Sunday, February 21, 2010

February 21, 2010 Report

Fished 11:00-16:00 today. Went south of Interstate 90 for the first time since trico fishing last year. My goal was to mix it up a bit: fish small streams and bigger water. Here is how it went down:

11:-11:45 nymphed what is essentially a giant hole in a great trout stream. I know there are exceptionally large fish in the hole. I think I heard tell of a 28" holdover rainbow coming out of there one winter. The only thing that worked for me at this location was naked nymphing: I hooked and played two fish - one was the rainbow ~12" pictured below. The other was a small brown trout. The rainbow was on when I tightened my line on one drift. The brown hit the fly as I was slowly raising it up. Nothing too amazing. The best outcome was strategy development on how to fish it in the future - thinking full sinking lake line is in order.

12:00-14:30 nymphed a small tributary that I've fished a couple times prior, but not recently. THe obligatory bridge hole attempt came up empty - no fish in that water. I moved up to the next hole and watched for a while: saw fish pushing water, occasionally rising... In sneaky fashion I perched in amongst the logs and rocks... and was able to conceal myself pretty well, positioned right at the tail of the pool. Pretty much immediately I began catching salmo trutta on most every cast. Chuck rig up near head of pool, let it drift through belly, hook fish. Weave fish through logs. Use ketchum release to free fish untouched. Repeat. I won't lie and say I caught 40 fish. I know I caught 20 fish though. I was half-heartedly counting until I got into the teens, and that was maybe half way through my stop at this hole. The downside: not one fish over 10 inches. Many were very well colored though - deep hues and well defined spots. The twitch was absolutely crushing: some time ago leakywaders said (to me or to someone else - can't remember) that when your nymphs get to be about where you figure the fish are, give them the slightest twitch. I was doing that, and it was clockwork: twitch, count one, two, three seconds, indicator buck, set hook. It was quite interesting. Not really that impressive, I should say: nothing too skillful about it. I had a good spot with willing fish and I was allowing them to eat an orange scud. Big deal. It wasn't that exciting really, but I wanted to see how long I could keep on it... Couldn't do it though. Had to leave. I literally couldn't stand there and catch 8 inch trout anymore, if you can believe that. Needed something else. So I up and left... and on my way out I peered into the belly and saw that it was indeed absolutely full of small trout - just holding there, waiting for orange scud. Also, at this hole on the bank was the odd fork contraption picture below. What the hell is that? Some odd way to hold a line? Hopefully nothing to do with meth. Weird man.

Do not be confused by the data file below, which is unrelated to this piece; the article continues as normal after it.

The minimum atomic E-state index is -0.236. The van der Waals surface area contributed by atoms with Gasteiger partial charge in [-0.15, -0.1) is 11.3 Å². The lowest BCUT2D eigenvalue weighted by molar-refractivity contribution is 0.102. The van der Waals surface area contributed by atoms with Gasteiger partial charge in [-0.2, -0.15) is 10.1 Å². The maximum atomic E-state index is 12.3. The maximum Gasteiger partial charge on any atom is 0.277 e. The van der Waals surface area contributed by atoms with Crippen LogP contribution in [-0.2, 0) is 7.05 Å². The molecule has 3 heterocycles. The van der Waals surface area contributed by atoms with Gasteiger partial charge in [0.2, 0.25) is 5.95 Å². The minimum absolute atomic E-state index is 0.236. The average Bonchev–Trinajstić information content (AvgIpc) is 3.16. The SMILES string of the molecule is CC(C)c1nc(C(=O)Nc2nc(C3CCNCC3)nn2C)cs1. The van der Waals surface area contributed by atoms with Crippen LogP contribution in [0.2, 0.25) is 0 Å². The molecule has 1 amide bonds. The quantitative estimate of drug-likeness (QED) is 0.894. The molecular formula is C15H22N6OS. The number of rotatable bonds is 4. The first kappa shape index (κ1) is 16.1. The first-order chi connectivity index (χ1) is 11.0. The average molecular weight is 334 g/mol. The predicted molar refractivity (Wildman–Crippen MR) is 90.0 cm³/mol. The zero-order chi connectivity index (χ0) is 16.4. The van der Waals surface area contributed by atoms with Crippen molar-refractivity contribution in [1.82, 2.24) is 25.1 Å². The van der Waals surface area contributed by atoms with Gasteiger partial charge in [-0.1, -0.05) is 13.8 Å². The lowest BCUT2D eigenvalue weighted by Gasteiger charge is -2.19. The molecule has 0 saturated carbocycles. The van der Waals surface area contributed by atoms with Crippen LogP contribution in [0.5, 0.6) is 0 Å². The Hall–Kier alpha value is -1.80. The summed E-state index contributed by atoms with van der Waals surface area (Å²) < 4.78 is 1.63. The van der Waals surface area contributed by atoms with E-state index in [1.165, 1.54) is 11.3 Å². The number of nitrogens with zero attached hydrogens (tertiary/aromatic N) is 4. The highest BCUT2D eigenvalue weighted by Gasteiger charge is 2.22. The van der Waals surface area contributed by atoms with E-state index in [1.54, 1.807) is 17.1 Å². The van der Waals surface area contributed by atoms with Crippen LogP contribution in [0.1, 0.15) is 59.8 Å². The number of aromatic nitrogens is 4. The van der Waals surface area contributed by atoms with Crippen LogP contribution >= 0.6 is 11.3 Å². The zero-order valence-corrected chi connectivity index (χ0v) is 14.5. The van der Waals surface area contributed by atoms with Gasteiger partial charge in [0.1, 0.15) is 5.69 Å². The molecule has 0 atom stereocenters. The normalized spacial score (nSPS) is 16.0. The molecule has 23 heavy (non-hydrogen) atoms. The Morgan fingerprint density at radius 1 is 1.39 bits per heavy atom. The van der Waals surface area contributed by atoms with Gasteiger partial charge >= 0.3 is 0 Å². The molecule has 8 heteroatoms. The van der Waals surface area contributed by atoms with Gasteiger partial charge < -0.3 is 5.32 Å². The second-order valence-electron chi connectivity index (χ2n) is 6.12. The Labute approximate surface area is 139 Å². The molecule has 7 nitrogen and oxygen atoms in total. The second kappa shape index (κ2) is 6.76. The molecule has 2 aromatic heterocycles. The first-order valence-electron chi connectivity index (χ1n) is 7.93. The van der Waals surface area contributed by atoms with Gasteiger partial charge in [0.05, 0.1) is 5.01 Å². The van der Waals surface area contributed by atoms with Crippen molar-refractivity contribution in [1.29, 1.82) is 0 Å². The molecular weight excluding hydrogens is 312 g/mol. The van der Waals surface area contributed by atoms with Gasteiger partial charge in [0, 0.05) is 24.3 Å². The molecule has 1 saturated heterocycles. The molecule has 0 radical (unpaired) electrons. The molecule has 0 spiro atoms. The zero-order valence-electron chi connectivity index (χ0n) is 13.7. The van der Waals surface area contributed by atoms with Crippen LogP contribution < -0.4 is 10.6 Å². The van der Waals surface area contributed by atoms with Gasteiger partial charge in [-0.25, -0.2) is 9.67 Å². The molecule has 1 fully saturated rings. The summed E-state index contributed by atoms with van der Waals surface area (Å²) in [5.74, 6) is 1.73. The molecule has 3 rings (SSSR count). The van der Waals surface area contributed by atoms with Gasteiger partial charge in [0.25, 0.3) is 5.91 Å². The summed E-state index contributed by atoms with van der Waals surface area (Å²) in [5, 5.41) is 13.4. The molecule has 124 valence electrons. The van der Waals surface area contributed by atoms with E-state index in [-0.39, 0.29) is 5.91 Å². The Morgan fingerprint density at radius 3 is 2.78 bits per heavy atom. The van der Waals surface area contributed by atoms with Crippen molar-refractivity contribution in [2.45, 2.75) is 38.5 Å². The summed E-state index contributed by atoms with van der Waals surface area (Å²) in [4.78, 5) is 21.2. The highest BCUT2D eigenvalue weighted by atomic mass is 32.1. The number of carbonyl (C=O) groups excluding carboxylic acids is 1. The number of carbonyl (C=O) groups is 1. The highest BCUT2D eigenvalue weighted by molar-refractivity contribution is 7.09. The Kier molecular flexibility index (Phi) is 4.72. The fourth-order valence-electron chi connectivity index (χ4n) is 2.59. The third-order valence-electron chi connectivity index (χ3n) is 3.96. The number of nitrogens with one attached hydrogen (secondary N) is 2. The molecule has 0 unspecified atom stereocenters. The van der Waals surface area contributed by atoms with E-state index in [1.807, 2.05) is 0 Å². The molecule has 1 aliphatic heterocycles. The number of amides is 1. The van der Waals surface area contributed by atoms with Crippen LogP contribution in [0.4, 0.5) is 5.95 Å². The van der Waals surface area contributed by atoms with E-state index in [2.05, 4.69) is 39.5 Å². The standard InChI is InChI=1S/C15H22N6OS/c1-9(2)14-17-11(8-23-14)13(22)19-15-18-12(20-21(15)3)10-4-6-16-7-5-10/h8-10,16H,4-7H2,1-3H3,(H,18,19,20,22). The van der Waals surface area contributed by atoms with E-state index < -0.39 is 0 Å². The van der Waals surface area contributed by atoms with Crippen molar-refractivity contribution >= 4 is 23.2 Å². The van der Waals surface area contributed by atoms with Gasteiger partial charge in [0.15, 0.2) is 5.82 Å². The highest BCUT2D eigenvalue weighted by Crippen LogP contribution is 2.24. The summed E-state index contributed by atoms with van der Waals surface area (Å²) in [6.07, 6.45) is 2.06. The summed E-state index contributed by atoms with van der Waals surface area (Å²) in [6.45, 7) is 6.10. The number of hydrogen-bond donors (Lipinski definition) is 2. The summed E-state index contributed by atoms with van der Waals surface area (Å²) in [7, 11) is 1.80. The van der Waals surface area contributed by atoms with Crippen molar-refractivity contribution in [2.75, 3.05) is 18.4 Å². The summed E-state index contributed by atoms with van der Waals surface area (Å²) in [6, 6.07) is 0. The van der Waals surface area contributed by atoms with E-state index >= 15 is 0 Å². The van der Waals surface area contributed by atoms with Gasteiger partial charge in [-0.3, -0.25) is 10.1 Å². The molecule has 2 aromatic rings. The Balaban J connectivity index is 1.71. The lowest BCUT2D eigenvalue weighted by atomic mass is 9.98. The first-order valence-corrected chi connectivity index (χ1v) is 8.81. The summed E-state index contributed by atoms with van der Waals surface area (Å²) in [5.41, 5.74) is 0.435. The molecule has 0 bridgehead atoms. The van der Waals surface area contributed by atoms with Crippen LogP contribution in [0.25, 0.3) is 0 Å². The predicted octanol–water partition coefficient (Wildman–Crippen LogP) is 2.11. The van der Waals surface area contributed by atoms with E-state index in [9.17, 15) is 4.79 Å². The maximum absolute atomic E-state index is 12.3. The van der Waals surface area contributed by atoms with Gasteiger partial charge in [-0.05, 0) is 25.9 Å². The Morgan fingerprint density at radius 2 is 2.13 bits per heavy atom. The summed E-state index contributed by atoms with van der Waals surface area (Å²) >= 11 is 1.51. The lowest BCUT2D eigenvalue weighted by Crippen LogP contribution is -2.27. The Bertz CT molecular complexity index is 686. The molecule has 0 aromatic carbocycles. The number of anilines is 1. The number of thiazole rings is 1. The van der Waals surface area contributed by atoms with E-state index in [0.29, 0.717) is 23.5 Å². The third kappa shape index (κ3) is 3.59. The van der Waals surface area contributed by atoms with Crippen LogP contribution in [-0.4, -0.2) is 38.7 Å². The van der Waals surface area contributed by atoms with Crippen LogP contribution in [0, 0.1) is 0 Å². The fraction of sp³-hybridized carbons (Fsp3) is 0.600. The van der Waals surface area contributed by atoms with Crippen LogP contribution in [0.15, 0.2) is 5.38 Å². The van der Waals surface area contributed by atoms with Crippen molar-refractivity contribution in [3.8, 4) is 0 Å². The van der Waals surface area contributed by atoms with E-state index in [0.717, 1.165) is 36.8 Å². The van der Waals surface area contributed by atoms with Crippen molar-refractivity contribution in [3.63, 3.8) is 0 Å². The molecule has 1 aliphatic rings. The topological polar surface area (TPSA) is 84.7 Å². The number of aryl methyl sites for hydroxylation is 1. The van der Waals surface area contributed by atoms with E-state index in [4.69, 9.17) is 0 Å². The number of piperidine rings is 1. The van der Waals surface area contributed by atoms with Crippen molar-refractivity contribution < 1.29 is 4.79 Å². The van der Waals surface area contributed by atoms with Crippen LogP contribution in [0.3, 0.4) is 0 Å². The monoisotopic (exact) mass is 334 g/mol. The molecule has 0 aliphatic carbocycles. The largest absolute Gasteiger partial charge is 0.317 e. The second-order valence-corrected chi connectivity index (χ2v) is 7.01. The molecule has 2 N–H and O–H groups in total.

Tactcial notes: Almost every fish ate the scud (#14 on striaght shank hook, with root beer BH)- maybe three ate the lead nymph, which was a generic black beadhead. And on this day the takes were not subtle: indicator was jumping and twitching. The belly was deep enough that the fish were not able to perceive (apparently) the false casts... so things rolled out pretty easy.

Back to the big river - fishing a section of it that has been called in a public forum "the Driftless Area river stretch that most resembles a western river." Indeed I did find some really big riffles that looked like bug machines. Big pools adjacent - pretty cool. Tried to nymph it but was too light. I changed up tactics and got in the water - still a lot of energy even in dead of winter (flows up a little I think, compared to long term averages). I swung a bugger. Polar chenille. I forget that that can be pretty fun. In the first hole - got a pale brown of maybe 12 inches. Cool. Second hole, on the first cast I hooked a fish behind that rock (pictured below) but had it on for only a few seconds. Enough to see its body though... and a nice body it was. Great fish. Uncaught. My favorite of the day.

I wasn't real focused on bug activity today. I did see a couple midges in the air, but I didn't pay any mind. Not sure why. Come March I'll get into some midge action.

Back home in time for dinner and wrestling the boys into bed.


Anonymous winonaflyfactory said...

Good to see a numbers day man. So was that the 2wt chucking the streamers? Splitshot too?

I thought for a second I saw the brown with a Sprinkle Me Baby in its mouth but it was just the view in the shot, should get you a few of those but yours seem to do the job just as well. Take care.

10:06 PM  
Blogger Trout Caviar said...

Nice report, Wendy. Reading about your outings, and doing some scouting, I'm starting to get the itch. Wisconsin early season opens next week.

Regarding the fork tied to the stick: It's either an inept attempt at spear-fishing, or purely an objet d'art.

Cheers~ Brett

8:27 AM  
Blogger Wendy Berrell said...

Yes - chucking that big bugger with Sage 2 wt. And two split shot. Not too bad really. That things turns it over pretty well. Need to fish bugger more often. I like picturing th fish chasing a black shadow out of a pool, up into the riffle.

I thought about that fork as a spear... but man, that would be an absolute failure. Would be interesting to watch someone attempt it...

8:50 PM  
Anonymous Jonathon A. Waske - Fly Fishing Artist said...

I agree with trout cavier. I live in MI and am really itching to get out soon. The weather seems to be breaking.

8:39 AM  
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8:42 PM  

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